Market Perspective for December 6, 2014

The past week saw surprisingly low volatility considering the moves in the oil markets. Energy shares experienced some volatility on Monday, but along with oil prices bounced back over the week, before ending flat. This is starting to look like a bottom, but we’ll have to see how oil behaves over the coming days. The Saudis said they see oil bottoming around $60, which still leaves room for about an 8 percent decline in prices.

The major indexes maintained their upward trajectory. The S&P 500, Nasdaq and Dow Jones Industrial Average pushed on to new highs as large caps continue to be favored by investors. The Russell 2000 Index maintained its sideways movement, still stuck in a consolidation phase. It’s only a few small percentage points away from its all-time high and remains an attractive value proposition compared to the other indexes.

The Purchasing Managers’ Indexes out this week showed the U.S. manufacturing sector is still experiencing a robust expansion. This leading sector of the economy points to strong growth in fourth quarter of this year and into the first part of 2015. The ISM Services Index also pointed to a very robust expansion as the number came in at 59.3, much higher than expectations of 57.7, and up from October’s 57.1 reading. Anything above 50 signals expansion.

The consumer sector hit a bump with weaker than expected Black Friday sales, and that weighed on retail stocks. There are some compelling reasons for those sales to be off due to changing consumer spending patterns, such as more online shopping. Recent reports show online sales up strongly over 2013. The recent drop in oil prices should help boost retail sales, but prices at the pump are moving more slowly, down less than 4 percent over the past week even though oil is down over 10 percent.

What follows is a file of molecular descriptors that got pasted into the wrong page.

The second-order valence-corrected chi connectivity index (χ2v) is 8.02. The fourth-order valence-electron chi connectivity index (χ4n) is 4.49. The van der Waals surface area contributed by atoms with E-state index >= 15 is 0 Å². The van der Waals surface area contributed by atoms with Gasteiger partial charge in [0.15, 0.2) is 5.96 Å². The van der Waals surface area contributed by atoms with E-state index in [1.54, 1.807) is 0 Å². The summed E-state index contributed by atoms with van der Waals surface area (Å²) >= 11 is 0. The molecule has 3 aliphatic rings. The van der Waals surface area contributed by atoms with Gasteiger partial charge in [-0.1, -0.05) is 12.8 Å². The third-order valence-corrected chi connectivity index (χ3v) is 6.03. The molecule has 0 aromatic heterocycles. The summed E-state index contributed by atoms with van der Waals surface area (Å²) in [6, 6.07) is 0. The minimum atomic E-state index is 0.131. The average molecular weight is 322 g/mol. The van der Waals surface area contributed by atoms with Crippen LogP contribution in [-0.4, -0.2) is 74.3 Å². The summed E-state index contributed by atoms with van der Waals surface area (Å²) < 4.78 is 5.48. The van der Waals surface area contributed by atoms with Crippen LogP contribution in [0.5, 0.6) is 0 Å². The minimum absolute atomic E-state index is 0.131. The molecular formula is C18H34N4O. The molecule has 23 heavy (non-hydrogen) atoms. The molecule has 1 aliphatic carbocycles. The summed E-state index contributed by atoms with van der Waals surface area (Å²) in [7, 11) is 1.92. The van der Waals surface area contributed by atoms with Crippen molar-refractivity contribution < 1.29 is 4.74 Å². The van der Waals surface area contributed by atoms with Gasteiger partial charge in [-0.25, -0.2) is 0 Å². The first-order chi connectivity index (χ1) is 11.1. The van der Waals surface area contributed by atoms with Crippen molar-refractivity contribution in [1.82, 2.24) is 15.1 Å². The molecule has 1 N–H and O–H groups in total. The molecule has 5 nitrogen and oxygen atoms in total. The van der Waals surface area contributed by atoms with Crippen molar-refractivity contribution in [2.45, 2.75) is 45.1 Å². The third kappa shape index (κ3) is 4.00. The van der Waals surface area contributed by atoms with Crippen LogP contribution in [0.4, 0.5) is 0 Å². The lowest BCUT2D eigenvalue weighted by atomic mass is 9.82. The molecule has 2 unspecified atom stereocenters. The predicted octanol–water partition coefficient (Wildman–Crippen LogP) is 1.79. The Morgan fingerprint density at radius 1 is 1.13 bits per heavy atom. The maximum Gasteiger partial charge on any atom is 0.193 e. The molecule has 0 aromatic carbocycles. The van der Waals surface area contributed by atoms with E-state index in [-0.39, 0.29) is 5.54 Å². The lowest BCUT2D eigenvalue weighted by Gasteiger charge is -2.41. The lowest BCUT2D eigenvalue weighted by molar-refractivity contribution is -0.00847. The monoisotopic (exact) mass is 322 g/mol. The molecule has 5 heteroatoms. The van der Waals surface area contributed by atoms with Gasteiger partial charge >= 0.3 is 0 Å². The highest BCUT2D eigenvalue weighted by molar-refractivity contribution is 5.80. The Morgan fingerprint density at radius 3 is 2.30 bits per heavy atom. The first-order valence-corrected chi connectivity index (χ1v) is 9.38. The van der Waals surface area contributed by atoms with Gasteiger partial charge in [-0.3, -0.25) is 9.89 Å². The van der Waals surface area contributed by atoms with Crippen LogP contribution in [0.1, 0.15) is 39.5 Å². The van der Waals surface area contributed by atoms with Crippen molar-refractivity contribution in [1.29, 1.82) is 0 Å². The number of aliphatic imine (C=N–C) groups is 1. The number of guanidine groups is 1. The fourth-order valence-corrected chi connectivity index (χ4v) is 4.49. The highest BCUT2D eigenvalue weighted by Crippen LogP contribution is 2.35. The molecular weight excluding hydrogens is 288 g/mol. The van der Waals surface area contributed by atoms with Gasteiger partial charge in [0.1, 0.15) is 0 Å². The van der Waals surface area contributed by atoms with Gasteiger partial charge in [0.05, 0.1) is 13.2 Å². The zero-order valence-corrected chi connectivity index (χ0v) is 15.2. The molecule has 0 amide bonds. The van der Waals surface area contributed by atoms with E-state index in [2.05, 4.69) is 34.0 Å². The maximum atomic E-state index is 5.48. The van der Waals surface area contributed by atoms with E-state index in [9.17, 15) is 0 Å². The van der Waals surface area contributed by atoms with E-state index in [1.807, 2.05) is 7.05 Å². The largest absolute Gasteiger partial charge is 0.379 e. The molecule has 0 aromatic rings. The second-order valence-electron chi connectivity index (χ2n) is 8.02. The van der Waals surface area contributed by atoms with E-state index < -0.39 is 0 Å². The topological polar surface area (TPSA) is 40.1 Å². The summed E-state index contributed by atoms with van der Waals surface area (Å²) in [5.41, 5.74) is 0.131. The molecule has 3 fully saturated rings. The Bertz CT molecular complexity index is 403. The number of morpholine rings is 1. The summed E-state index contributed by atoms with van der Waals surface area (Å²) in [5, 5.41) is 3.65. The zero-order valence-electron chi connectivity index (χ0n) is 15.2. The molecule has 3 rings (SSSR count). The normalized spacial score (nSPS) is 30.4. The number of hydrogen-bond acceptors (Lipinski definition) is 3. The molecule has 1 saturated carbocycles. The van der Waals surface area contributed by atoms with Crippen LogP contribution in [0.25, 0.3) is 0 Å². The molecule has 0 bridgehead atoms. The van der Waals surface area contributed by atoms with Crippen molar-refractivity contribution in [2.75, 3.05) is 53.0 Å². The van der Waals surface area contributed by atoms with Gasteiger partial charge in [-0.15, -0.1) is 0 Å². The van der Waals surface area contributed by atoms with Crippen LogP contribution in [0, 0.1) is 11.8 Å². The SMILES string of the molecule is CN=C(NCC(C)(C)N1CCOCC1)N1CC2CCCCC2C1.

Consumer data may improve markedly for more fundamental reasons in 2015 thanks to the stronger economy. Wage growth was 0.4 percent in November, one of the strongest months in years and more importantly, adds to prior wage gains earlier in 2014. Wage spikes in prior years were isolated and quickly faded, but this time it looks like a trend. Hiring was also strong in November, with 321,000 new jobs created. That number was above estimates and the most since January 2012.

We again saw volatility in the currency markets. The U.S. dollar rallied strongly against yen. It also finished higher against the euro, even though the euro rebounded on Thursday after European Central Bank President Mario Draghi was thwarted in his push for greater policy intervention. Draghi would like to see the ECB pursue a more aggressive policy, similar to the Fed’s quantitative easing strategy. His public comments had weakened the euro, but this week’s meeting showed he doesn’t yet have the support of the other top officials. The fact that the euro went lower on Friday signals investors expect Draghi will get his way in 2015.

Since the end of the year is approaching, funds are gearing up for capital gains distributions. Investors considering buying in a taxable account would be wise to avoid buying funds slated to pay large capital gains until after the record date, whereby avoiding a hefty tax bill.  Most fund companies list their projected or planned capital gains distributions online. Here are the links for Fidelity, Vanguard, American, Third Avenue and Oakmark with their estimated distributions.

    Your Cart
    Your cart is emptyReturn to Shop